Many people are just one medical emergency away from a financial crisis.
A hundred million Americans live with medical debt, or about 41 percent of adults, according to a survey by Kaiser Family Foundation.
To pay off medical bills, many people have taken on other debt, including credit cards, personal bank loans, or loans from family and friends. Medical debt creates stress and prevents people from renting homes and buying cars. It makes people less likely to seek the medical care they need. It contributes to bankruptcy.
The number of Minnesotans with medical debt is low compared to other parts of the country, mostly due to state health insurance programs for people with low incomes. About two percent of Minnesota households have medical debt in collections compared to a national average of 13 percent. But that rate is double in communities of color.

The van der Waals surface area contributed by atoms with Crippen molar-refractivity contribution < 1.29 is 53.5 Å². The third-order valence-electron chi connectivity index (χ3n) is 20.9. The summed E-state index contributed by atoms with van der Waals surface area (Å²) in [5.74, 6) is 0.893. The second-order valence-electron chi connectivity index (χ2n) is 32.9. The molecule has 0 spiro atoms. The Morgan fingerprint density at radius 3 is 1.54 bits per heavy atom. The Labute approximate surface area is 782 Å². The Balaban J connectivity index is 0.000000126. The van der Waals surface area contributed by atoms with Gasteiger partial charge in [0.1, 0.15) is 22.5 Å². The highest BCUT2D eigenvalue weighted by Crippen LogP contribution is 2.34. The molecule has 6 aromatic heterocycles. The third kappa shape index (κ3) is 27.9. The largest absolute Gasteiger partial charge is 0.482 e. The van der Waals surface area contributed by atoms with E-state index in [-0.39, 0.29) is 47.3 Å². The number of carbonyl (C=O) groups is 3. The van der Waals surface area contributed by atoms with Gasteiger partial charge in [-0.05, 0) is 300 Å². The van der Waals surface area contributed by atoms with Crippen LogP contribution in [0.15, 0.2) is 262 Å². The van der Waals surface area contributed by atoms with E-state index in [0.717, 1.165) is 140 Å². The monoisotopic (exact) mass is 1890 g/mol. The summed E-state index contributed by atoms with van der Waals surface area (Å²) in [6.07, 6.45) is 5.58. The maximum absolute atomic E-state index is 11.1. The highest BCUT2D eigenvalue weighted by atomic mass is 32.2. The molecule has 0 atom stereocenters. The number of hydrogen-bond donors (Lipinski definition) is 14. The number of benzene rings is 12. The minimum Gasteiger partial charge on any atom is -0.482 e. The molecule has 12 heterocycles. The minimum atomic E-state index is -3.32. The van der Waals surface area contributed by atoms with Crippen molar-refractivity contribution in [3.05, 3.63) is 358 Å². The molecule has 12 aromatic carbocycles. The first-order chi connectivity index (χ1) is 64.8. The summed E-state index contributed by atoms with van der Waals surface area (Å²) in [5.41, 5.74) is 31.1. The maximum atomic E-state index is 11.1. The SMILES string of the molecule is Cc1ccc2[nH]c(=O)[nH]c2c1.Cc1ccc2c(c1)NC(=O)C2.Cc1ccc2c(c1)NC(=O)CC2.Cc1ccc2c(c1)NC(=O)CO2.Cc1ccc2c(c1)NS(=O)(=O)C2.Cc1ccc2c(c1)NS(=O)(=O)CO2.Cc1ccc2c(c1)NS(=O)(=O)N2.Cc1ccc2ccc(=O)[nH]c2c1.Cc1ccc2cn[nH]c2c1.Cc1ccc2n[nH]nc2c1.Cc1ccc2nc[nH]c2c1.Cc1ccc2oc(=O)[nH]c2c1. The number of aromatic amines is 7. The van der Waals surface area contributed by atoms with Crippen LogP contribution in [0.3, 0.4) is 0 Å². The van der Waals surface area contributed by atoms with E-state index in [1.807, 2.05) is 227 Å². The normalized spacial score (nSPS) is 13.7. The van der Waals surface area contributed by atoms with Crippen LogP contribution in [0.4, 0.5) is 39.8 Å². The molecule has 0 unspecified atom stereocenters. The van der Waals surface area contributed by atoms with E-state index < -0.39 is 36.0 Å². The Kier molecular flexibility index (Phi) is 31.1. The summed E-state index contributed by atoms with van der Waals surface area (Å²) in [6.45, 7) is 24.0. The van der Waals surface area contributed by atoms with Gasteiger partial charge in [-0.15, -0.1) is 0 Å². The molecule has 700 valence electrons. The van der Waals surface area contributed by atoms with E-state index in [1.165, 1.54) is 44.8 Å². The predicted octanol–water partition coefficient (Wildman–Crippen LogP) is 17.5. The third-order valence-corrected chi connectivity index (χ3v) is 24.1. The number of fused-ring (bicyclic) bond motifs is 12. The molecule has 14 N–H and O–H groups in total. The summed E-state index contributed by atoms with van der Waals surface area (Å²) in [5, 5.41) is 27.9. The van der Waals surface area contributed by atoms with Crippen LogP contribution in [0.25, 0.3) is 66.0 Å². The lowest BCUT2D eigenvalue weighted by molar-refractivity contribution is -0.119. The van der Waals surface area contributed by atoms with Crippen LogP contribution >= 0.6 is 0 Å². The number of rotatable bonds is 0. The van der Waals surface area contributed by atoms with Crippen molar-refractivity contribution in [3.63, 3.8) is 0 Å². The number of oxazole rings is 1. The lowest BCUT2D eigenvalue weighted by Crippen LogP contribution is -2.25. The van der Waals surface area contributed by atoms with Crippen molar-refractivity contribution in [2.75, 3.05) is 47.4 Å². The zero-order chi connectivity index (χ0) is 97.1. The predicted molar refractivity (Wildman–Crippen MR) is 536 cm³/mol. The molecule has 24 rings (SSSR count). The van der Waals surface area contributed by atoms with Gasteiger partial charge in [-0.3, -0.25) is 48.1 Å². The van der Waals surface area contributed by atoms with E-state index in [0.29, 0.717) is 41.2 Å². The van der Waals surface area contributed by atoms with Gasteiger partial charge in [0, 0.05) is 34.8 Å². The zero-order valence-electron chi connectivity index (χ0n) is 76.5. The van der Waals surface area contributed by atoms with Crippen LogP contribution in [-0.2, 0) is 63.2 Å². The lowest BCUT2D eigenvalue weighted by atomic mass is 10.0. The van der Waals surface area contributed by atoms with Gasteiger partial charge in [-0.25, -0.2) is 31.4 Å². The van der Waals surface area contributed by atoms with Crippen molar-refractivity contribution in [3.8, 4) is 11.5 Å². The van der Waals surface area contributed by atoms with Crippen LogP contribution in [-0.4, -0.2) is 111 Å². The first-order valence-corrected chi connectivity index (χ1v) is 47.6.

MPR News host Angela Davis spoke about tackling medical debt with a financial counselor, an elder law attorney and the leader of a national nonprofit organization that relieves medical debt.
Allison Sesso is the president and CEO of RIP Medical Debt, a national nonprofit organization that uses donations to buy and forgive medical debt.
Kim Miller is a certified financial counselor with Lutheran Social Service of Minnesota.
Laura Orr is a senior attorney in elder law at Southern Minnesota Regional Legal Services based in St. Paul.
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